Take it to a woodworking shop and ask them to blow out their TimeSaver wide belt sander and run it through. They may not because the sparks will pose a hell of a fiire hazard but with the machine blown out and the blast gate closed there should be no real probllem for a piddling 0.005 per side on stuff that narrow. They could do the job in 4 passes and you don't have to cut the stock in little pieces except for convenience in handling.Oh I forgot about those machines, I had a local wood working shop do pretty much the same thing on some G10 years ago, finish and thickness were both really good for as quick as they did it.

Carld
08-31-2007, 03:51 PM
Actually he said .005" off two adjacent sides the way I understood it. I have machined .020" off one side of 3/8 keystock without it warping so I guess he's safe but he may get a piece with stress in it. Keeping it cool helps.

mochinist
08-31-2007, 03:56 PM
Hmm I guess you could read it either way, still I wouldnt be to worried about them warping from that small amount.

Evan
08-31-2007, 08:20 PM
It's adjacent sides. What would be the point of taking off .005 from opposite sides instead of a single op .010 from one side?

Your Old Dog
08-31-2007, 09:08 PM
I'd farm that puppy out to Sir John. If it ain't done the next day I'd call'em up and ask "what the hell?" We're talking tall buildings in a single bound here so that stock of your should pose no problem :D

Good luck with the new business Russ.

mochinist
08-31-2007, 09:24 PM
It's adjacent sides. What would be the point of taking off .005 from opposite sides instead of a single op .010 from one side?The print could have called out for a specific finish on those two surfaces, and there could be numerous other reasons for doing it that way. But you know all so end of story

beckley23
08-31-2007, 09:52 PM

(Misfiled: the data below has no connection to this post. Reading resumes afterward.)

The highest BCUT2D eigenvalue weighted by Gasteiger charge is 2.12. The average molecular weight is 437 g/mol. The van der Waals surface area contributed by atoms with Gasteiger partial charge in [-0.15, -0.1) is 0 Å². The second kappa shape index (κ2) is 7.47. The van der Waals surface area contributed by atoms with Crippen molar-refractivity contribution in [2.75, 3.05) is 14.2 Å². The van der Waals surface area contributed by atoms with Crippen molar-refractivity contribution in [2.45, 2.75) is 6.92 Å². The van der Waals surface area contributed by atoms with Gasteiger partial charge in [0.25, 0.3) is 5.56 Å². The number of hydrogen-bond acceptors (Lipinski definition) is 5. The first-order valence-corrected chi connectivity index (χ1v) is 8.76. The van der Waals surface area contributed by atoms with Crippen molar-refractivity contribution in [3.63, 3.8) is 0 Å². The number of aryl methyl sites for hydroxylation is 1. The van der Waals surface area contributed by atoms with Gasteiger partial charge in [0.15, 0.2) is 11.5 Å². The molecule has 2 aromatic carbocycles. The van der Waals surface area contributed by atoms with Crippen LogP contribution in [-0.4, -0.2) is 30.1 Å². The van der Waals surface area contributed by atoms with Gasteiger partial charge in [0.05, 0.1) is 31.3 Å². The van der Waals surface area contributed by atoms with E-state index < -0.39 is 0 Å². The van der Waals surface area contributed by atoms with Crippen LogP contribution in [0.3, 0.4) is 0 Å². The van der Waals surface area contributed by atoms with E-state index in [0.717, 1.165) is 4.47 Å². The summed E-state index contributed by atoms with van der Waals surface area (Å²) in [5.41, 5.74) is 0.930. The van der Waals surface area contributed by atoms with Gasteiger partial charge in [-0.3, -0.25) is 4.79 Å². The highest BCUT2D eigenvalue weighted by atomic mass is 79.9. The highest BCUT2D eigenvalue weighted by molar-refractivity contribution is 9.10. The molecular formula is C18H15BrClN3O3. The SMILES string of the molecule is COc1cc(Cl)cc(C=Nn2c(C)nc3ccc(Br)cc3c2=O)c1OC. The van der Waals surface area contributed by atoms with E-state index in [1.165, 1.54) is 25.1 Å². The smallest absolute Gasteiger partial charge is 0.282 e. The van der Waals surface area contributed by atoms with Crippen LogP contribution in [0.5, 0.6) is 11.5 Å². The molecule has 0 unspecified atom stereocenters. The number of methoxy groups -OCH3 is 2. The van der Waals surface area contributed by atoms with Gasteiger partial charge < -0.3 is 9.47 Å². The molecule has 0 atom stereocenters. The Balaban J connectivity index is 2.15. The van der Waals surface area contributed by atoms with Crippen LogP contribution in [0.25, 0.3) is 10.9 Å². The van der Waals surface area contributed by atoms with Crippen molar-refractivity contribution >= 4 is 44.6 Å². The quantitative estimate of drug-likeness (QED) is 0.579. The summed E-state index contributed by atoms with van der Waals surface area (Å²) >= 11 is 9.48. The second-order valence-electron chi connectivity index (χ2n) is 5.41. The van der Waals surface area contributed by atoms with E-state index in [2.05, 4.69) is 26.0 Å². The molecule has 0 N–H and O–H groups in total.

I would cut the material to length first, then do the milling. I've done similar jobs and have been faced with the same issues.
Harry

wierdscience
08-31-2007, 10:56 PM
Cut it up first,then setup with a carbide endmill spun up full bore.Mill the face so the endmill is turning away from you and into the fixed jaw of the vise on the first pass using the powerfeed.Once it clears the end of the piece stop the mill and roll the part.

That way when you roll the part for the next side roll it towards you then reverse the feed,doing that the first burr is milled off on the next pass leaving a sharp corner and only one burr to remove with no lost motion on the table.

It'll take longer to deburr the one edge than it will to mill both sides:D I got to go now,I'm having short run production flashbacks:D

torker
09-01-2007, 11:51 AM
Thanks guys! Lots of good ideas. I need to take .005 off of two adjacent sides so the square stock will slide into 1/2" square tubing. Tolerances don't need to be really tight. A taxidermist uses these things to make the antlers removable on his display mounts. Ha...halfway through the job and I'm finding I bid it a bit too low. Must be part of some kind of learning process I guess.
The first two months of running the new business have pretty much been a disaster but it's starting to get better. Relying on straight motorcycle/sled part sales isn't cutting it but as I move more of my equipment up to the place it's getting better. I added a heavy flux core wire machine to the stable and it's my money maker now. The lathe and milling machines are going to be pretty busy by the look of it. Have two very good machining jobs next week. I'm thinking I may just cut these 3/8" pieces to size and try that.
Thanks!
Russ

Evan
09-01-2007, 12:07 PM
Go check your stock again Russ. I wouldn't be surprised if it comes from the same source mine does. I just had a look and the 3/8" sq I have will fit nicely in between the 1/2" walls without the seam. All that needs to be done is to take off one side of the 3/8 to accomodate the seam bead.

jkilroy
09-01-2007, 12:13 PM
Torker,

Remember, if you find yourself winning all, or most, of your bids you are not charging enough.